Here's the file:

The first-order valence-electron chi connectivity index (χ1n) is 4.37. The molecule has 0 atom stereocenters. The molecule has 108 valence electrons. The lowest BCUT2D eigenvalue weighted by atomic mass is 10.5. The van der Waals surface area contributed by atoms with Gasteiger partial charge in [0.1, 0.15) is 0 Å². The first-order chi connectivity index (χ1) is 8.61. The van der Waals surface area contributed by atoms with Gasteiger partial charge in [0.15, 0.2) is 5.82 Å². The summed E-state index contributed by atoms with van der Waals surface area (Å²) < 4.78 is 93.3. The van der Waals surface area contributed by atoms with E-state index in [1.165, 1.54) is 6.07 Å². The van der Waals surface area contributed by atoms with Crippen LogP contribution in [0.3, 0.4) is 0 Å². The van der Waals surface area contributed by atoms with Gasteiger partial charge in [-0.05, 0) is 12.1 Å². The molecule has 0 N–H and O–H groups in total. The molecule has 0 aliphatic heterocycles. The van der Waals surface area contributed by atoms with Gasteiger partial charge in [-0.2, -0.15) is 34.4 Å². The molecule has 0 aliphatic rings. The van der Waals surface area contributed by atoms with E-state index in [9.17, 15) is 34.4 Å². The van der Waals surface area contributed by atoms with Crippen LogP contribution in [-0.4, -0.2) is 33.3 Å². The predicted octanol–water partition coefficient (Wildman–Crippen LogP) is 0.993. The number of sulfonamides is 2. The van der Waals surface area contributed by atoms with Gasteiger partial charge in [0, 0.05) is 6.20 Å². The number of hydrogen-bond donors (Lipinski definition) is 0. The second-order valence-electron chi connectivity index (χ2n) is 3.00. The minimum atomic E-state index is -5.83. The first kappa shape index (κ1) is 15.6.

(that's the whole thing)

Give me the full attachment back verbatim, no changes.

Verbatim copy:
The first-order valence-electron chi connectivity index (χ1n) is 4.37. The molecule has 0 atom stereocenters. The molecule has 108 valence electrons. The lowest BCUT2D eigenvalue weighted by atomic mass is 10.5. The van der Waals surface area contributed by atoms with Gasteiger partial charge in [0.1, 0.15) is 0 Å². The first-order chi connectivity index (χ1) is 8.61. The van der Waals surface area contributed by atoms with Gasteiger partial charge in [0.15, 0.2) is 5.82 Å². The summed E-state index contributed by atoms with van der Waals surface area (Å²) < 4.78 is 93.3. The van der Waals surface area contributed by atoms with E-state index in [1.165, 1.54) is 6.07 Å². The van der Waals surface area contributed by atoms with Crippen LogP contribution in [0.3, 0.4) is 0 Å². The van der Waals surface area contributed by atoms with Gasteiger partial charge in [-0.05, 0) is 12.1 Å². The molecule has 0 N–H and O–H groups in total. The molecule has 0 aliphatic heterocycles. The van der Waals surface area contributed by atoms with Gasteiger partial charge in [-0.2, -0.15) is 34.4 Å². The molecule has 0 aliphatic rings. The van der Waals surface area contributed by atoms with E-state index in [9.17, 15) is 34.4 Å². The van der Waals surface area contributed by atoms with Crippen LogP contribution in [-0.4, -0.2) is 33.3 Å². The predicted octanol–water partition coefficient (Wildman–Crippen LogP) is 0.993. The number of sulfonamides is 2. The van der Waals surface area contributed by atoms with Gasteiger partial charge in [0, 0.05) is 6.20 Å². The number of hydrogen-bond donors (Lipinski definition) is 0. The second-order valence-electron chi connectivity index (χ2n) is 3.00. The minimum atomic E-state index is -5.83. The first kappa shape index (κ1) is 15.6.